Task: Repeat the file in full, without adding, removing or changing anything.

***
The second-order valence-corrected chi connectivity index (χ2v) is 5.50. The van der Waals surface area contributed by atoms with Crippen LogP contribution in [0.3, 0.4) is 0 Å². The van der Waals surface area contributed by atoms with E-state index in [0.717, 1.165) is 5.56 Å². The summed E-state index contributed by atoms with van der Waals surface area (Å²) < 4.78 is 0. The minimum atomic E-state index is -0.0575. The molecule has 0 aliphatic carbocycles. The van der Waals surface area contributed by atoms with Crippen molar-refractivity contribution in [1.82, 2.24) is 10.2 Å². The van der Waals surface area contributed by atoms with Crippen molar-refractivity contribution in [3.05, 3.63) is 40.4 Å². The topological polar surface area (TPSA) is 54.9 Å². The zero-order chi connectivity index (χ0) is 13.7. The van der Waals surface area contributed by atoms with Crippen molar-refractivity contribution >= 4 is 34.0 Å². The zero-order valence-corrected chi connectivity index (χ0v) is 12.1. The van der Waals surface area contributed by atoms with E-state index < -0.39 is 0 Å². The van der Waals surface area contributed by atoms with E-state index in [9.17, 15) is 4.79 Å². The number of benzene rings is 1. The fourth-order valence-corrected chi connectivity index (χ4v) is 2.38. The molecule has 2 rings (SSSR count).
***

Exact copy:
The second-order valence-corrected chi connectivity index (χ2v) is 5.50. The van der Waals surface area contributed by atoms with Crippen LogP contribution in [0.3, 0.4) is 0 Å². The van der Waals surface area contributed by atoms with E-state index in [0.717, 1.165) is 5.56 Å². The summed E-state index contributed by atoms with van der Waals surface area (Å²) < 4.78 is 0. The minimum atomic E-state index is -0.0575. The molecule has 0 aliphatic carbocycles. The van der Waals surface area contributed by atoms with Crippen molar-refractivity contribution in [1.82, 2.24) is 10.2 Å². The van der Waals surface area contributed by atoms with Crippen molar-refractivity contribution in [3.05, 3.63) is 40.4 Å². The topological polar surface area (TPSA) is 54.9 Å². The zero-order chi connectivity index (χ0) is 13.7. The van der Waals surface area contributed by atoms with Crippen molar-refractivity contribution >= 4 is 34.0 Å². The zero-order valence-corrected chi connectivity index (χ0v) is 12.1. The van der Waals surface area contributed by atoms with E-state index < -0.39 is 0 Å². The van der Waals surface area contributed by atoms with E-state index in [9.17, 15) is 4.79 Å². The number of benzene rings is 1. The fourth-order valence-corrected chi connectivity index (χ4v) is 2.38. The molecule has 2 rings (SSSR count).